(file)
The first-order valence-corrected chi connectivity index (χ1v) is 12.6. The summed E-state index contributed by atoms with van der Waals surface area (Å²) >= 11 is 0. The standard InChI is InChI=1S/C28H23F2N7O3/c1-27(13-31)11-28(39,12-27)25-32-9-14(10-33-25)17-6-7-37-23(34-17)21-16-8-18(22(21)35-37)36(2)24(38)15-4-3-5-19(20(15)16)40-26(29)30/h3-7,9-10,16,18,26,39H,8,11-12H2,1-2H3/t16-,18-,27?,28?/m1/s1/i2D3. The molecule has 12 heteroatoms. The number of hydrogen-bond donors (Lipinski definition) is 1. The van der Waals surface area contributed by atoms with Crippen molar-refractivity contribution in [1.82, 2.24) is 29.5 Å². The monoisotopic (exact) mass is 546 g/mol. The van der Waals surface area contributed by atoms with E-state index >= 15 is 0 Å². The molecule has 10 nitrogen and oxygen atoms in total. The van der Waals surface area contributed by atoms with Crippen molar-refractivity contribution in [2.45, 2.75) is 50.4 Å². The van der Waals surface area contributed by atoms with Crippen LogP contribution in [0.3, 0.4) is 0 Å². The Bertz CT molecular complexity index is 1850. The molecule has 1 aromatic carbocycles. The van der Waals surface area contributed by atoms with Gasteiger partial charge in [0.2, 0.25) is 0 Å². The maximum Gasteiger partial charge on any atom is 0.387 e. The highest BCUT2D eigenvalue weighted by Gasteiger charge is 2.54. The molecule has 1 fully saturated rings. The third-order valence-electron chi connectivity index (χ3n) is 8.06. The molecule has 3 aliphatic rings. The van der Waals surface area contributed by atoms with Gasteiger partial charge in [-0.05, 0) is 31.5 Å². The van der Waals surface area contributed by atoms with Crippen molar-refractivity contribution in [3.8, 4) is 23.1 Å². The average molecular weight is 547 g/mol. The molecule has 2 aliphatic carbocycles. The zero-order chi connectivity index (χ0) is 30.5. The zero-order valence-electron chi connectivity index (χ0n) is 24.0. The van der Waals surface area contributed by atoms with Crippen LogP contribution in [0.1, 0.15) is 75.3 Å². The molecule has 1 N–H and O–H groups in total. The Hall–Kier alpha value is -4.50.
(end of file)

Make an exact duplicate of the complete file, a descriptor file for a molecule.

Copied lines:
The first-order valence-corrected chi connectivity index (χ1v) is 12.6. The summed E-state index contributed by atoms with van der Waals surface area (Å²) >= 11 is 0. The standard InChI is InChI=1S/C28H23F2N7O3/c1-27(13-31)11-28(39,12-27)25-32-9-14(10-33-25)17-6-7-37-23(34-17)21-16-8-18(22(21)35-37)36(2)24(38)15-4-3-5-19(20(15)16)40-26(29)30/h3-7,9-10,16,18,26,39H,8,11-12H2,1-2H3/t16-,18-,27?,28?/m1/s1/i2D3. The molecule has 12 heteroatoms. The number of hydrogen-bond donors (Lipinski definition) is 1. The van der Waals surface area contributed by atoms with Crippen molar-refractivity contribution in [1.82, 2.24) is 29.5 Å². The monoisotopic (exact) mass is 546 g/mol. The van der Waals surface area contributed by atoms with E-state index >= 15 is 0 Å². The molecule has 10 nitrogen and oxygen atoms in total. The van der Waals surface area contributed by atoms with Crippen molar-refractivity contribution in [2.45, 2.75) is 50.4 Å². The van der Waals surface area contributed by atoms with Crippen LogP contribution in [0.3, 0.4) is 0 Å². The Bertz CT molecular complexity index is 1850. The molecule has 1 aromatic carbocycles. The van der Waals surface area contributed by atoms with Gasteiger partial charge in [0.2, 0.25) is 0 Å². The maximum Gasteiger partial charge on any atom is 0.387 e. The highest BCUT2D eigenvalue weighted by Gasteiger charge is 2.54. The molecule has 1 fully saturated rings. The third-order valence-electron chi connectivity index (χ3n) is 8.06. The molecule has 3 aliphatic rings. The van der Waals surface area contributed by atoms with Gasteiger partial charge in [-0.05, 0) is 31.5 Å². The van der Waals surface area contributed by atoms with Crippen molar-refractivity contribution in [3.8, 4) is 23.1 Å². The average molecular weight is 547 g/mol. The molecule has 2 aliphatic carbocycles. The zero-order chi connectivity index (χ0) is 30.5. The zero-order valence-electron chi connectivity index (χ0n) is 24.0. The van der Waals surface area contributed by atoms with Crippen LogP contribution in [0.1, 0.15) is 75.3 Å². The molecule has 1 N–H and O–H groups in total. The Hall–Kier alpha value is -4.50.